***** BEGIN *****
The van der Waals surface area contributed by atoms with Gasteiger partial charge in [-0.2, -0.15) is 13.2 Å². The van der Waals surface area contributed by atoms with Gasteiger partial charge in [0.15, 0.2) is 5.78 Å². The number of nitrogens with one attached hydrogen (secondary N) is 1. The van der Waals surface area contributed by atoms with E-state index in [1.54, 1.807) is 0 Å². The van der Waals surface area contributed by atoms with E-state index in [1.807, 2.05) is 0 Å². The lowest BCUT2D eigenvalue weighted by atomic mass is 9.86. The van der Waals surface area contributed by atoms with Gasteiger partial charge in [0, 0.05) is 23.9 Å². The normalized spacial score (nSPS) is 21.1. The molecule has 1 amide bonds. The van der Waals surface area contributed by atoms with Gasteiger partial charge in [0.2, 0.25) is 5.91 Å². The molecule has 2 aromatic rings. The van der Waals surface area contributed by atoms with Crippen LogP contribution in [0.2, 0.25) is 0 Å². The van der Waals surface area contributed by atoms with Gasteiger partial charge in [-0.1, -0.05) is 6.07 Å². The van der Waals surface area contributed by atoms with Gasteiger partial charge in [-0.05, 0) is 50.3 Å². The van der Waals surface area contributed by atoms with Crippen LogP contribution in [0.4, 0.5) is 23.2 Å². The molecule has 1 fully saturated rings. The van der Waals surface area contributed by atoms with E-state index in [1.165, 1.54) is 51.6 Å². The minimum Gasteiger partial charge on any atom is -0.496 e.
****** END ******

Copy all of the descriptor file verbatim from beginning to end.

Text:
The van der Waals surface area contributed by atoms with Gasteiger partial charge in [-0.2, -0.15) is 13.2 Å². The van der Waals surface area contributed by atoms with Gasteiger partial charge in [0.15, 0.2) is 5.78 Å². The number of nitrogens with one attached hydrogen (secondary N) is 1. The van der Waals surface area contributed by atoms with E-state index in [1.54, 1.807) is 0 Å². The van der Waals surface area contributed by atoms with E-state index in [1.807, 2.05) is 0 Å². The lowest BCUT2D eigenvalue weighted by atomic mass is 9.86. The van der Waals surface area contributed by atoms with Gasteiger partial charge in [0, 0.05) is 23.9 Å². The normalized spacial score (nSPS) is 21.1. The molecule has 1 amide bonds. The van der Waals surface area contributed by atoms with Gasteiger partial charge in [0.2, 0.25) is 5.91 Å². The molecule has 2 aromatic rings. The van der Waals surface area contributed by atoms with Crippen LogP contribution in [0.2, 0.25) is 0 Å². The van der Waals surface area contributed by atoms with Gasteiger partial charge in [-0.1, -0.05) is 6.07 Å². The van der Waals surface area contributed by atoms with Gasteiger partial charge in [-0.05, 0) is 50.3 Å². The van der Waals surface area contributed by atoms with Crippen LogP contribution in [0.4, 0.5) is 23.2 Å². The molecule has 1 fully saturated rings. The van der Waals surface area contributed by atoms with E-state index in [1.165, 1.54) is 51.6 Å². The minimum Gasteiger partial charge on any atom is -0.496 e.